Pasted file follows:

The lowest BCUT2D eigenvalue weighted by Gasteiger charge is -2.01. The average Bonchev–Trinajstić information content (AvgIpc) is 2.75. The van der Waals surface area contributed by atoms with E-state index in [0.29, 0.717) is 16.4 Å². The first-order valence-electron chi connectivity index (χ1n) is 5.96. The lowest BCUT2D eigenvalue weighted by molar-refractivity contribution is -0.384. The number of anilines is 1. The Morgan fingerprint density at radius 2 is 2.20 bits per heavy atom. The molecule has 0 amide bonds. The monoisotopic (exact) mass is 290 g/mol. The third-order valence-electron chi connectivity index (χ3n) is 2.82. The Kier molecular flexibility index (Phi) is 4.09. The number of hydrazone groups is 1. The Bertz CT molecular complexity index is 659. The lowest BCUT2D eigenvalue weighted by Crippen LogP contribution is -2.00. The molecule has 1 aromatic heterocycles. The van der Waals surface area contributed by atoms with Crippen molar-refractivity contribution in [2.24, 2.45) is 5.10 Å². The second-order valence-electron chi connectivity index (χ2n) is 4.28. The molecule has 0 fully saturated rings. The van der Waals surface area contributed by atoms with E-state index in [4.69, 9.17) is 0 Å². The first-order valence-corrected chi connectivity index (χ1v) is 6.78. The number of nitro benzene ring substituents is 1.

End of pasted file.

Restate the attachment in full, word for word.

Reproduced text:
The lowest BCUT2D eigenvalue weighted by Gasteiger charge is -2.01. The average Bonchev–Trinajstić information content (AvgIpc) is 2.75. The van der Waals surface area contributed by atoms with E-state index in [0.29, 0.717) is 16.4 Å². The first-order valence-electron chi connectivity index (χ1n) is 5.96. The lowest BCUT2D eigenvalue weighted by molar-refractivity contribution is -0.384. The number of anilines is 1. The Morgan fingerprint density at radius 2 is 2.20 bits per heavy atom. The molecule has 0 amide bonds. The monoisotopic (exact) mass is 290 g/mol. The third-order valence-electron chi connectivity index (χ3n) is 2.82. The Kier molecular flexibility index (Phi) is 4.09. The number of hydrazone groups is 1. The Bertz CT molecular complexity index is 659. The lowest BCUT2D eigenvalue weighted by Crippen LogP contribution is -2.00. The molecule has 1 aromatic heterocycles. The van der Waals surface area contributed by atoms with Crippen molar-refractivity contribution in [2.24, 2.45) is 5.10 Å². The second-order valence-electron chi connectivity index (χ2n) is 4.28. The molecule has 0 fully saturated rings. The van der Waals surface area contributed by atoms with E-state index in [4.69, 9.17) is 0 Å². The first-order valence-corrected chi connectivity index (χ1v) is 6.78. The number of nitro benzene ring substituents is 1.